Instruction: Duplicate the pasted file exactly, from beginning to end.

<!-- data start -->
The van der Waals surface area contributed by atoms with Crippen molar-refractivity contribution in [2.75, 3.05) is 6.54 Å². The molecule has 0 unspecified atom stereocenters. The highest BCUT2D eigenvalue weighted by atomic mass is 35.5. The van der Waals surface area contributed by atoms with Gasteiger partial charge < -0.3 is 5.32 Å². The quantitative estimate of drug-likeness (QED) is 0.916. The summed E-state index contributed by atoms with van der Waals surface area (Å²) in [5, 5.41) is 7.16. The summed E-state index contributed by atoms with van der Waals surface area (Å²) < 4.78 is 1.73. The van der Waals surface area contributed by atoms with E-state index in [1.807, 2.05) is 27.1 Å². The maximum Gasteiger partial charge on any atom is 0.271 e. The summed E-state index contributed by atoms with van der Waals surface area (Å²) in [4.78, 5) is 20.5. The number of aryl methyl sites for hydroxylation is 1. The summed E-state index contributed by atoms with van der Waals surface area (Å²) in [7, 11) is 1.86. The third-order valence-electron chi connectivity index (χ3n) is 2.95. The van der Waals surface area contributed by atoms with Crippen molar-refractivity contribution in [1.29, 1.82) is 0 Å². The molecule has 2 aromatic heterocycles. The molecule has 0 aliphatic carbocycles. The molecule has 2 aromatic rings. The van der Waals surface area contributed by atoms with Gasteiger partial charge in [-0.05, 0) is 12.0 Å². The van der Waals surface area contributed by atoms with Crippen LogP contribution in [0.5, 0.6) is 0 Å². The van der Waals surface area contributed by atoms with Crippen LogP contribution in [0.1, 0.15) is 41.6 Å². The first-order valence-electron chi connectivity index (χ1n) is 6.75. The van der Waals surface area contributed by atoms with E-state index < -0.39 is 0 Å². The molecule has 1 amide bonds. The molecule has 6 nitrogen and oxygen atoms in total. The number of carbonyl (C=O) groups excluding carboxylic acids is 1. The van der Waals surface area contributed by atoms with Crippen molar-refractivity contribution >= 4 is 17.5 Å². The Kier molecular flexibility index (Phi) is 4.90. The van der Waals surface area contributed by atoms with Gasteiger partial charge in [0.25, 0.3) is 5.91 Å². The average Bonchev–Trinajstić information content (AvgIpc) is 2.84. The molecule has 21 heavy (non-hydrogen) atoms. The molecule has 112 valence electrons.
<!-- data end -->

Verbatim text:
The van der Waals surface area contributed by atoms with Crippen molar-refractivity contribution in [2.75, 3.05) is 6.54 Å². The molecule has 0 unspecified atom stereocenters. The highest BCUT2D eigenvalue weighted by atomic mass is 35.5. The van der Waals surface area contributed by atoms with Gasteiger partial charge < -0.3 is 5.32 Å². The quantitative estimate of drug-likeness (QED) is 0.916. The summed E-state index contributed by atoms with van der Waals surface area (Å²) in [5, 5.41) is 7.16. The summed E-state index contributed by atoms with van der Waals surface area (Å²) < 4.78 is 1.73. The van der Waals surface area contributed by atoms with E-state index in [1.807, 2.05) is 27.1 Å². The maximum Gasteiger partial charge on any atom is 0.271 e. The summed E-state index contributed by atoms with van der Waals surface area (Å²) in [4.78, 5) is 20.5. The number of aryl methyl sites for hydroxylation is 1. The summed E-state index contributed by atoms with van der Waals surface area (Å²) in [7, 11) is 1.86. The third-order valence-electron chi connectivity index (χ3n) is 2.95. The van der Waals surface area contributed by atoms with Crippen molar-refractivity contribution in [1.29, 1.82) is 0 Å². The molecule has 2 aromatic heterocycles. The molecule has 0 aliphatic carbocycles. The molecule has 2 aromatic rings. The van der Waals surface area contributed by atoms with Gasteiger partial charge in [-0.05, 0) is 12.0 Å². The van der Waals surface area contributed by atoms with Crippen LogP contribution in [0.5, 0.6) is 0 Å². The van der Waals surface area contributed by atoms with Crippen LogP contribution in [0.1, 0.15) is 41.6 Å². The first-order valence-electron chi connectivity index (χ1n) is 6.75. The van der Waals surface area contributed by atoms with E-state index < -0.39 is 0 Å². The molecule has 1 amide bonds. The molecule has 6 nitrogen and oxygen atoms in total. The number of carbonyl (C=O) groups excluding carboxylic acids is 1. The van der Waals surface area contributed by atoms with Crippen molar-refractivity contribution >= 4 is 17.5 Å². The Kier molecular flexibility index (Phi) is 4.90. The van der Waals surface area contributed by atoms with Gasteiger partial charge in [0.25, 0.3) is 5.91 Å². The average Bonchev–Trinajstić information content (AvgIpc) is 2.84. The molecule has 21 heavy (non-hydrogen) atoms. The molecule has 112 valence electrons.